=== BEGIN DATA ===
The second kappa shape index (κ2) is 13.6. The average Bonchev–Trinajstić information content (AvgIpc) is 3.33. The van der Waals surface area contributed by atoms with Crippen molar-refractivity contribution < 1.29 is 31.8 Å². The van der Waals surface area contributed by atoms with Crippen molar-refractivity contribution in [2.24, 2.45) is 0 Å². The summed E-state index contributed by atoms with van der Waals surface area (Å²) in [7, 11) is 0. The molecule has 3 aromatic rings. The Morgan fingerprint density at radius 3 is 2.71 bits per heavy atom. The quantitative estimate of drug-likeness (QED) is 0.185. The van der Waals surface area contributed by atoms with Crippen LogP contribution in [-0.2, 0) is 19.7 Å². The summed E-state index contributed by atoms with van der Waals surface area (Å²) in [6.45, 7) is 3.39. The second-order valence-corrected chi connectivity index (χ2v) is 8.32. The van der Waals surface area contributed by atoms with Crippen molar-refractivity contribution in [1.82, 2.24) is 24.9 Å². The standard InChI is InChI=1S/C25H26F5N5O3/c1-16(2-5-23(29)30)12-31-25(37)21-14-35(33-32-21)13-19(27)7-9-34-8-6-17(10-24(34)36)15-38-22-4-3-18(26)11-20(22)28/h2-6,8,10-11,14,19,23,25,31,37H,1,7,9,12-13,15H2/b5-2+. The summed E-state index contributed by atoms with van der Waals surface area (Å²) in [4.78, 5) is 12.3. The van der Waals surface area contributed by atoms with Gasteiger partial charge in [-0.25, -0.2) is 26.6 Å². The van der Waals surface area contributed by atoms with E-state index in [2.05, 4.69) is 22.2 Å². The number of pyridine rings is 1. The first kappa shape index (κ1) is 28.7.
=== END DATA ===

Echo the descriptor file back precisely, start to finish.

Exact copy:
The second kappa shape index (κ2) is 13.6. The average Bonchev–Trinajstić information content (AvgIpc) is 3.33. The van der Waals surface area contributed by atoms with Crippen molar-refractivity contribution < 1.29 is 31.8 Å². The van der Waals surface area contributed by atoms with Crippen molar-refractivity contribution in [2.24, 2.45) is 0 Å². The summed E-state index contributed by atoms with van der Waals surface area (Å²) in [7, 11) is 0. The molecule has 3 aromatic rings. The Morgan fingerprint density at radius 3 is 2.71 bits per heavy atom. The quantitative estimate of drug-likeness (QED) is 0.185. The van der Waals surface area contributed by atoms with Crippen LogP contribution in [-0.2, 0) is 19.7 Å². The summed E-state index contributed by atoms with van der Waals surface area (Å²) in [6.45, 7) is 3.39. The second-order valence-corrected chi connectivity index (χ2v) is 8.32. The van der Waals surface area contributed by atoms with Crippen molar-refractivity contribution in [1.82, 2.24) is 24.9 Å². The standard InChI is InChI=1S/C25H26F5N5O3/c1-16(2-5-23(29)30)12-31-25(37)21-14-35(33-32-21)13-19(27)7-9-34-8-6-17(10-24(34)36)15-38-22-4-3-18(26)11-20(22)28/h2-6,8,10-11,14,19,23,25,31,37H,1,7,9,12-13,15H2/b5-2+. The summed E-state index contributed by atoms with van der Waals surface area (Å²) in [4.78, 5) is 12.3. The van der Waals surface area contributed by atoms with Gasteiger partial charge in [-0.25, -0.2) is 26.6 Å². The van der Waals surface area contributed by atoms with E-state index in [2.05, 4.69) is 22.2 Å². The number of pyridine rings is 1. The first kappa shape index (κ1) is 28.7.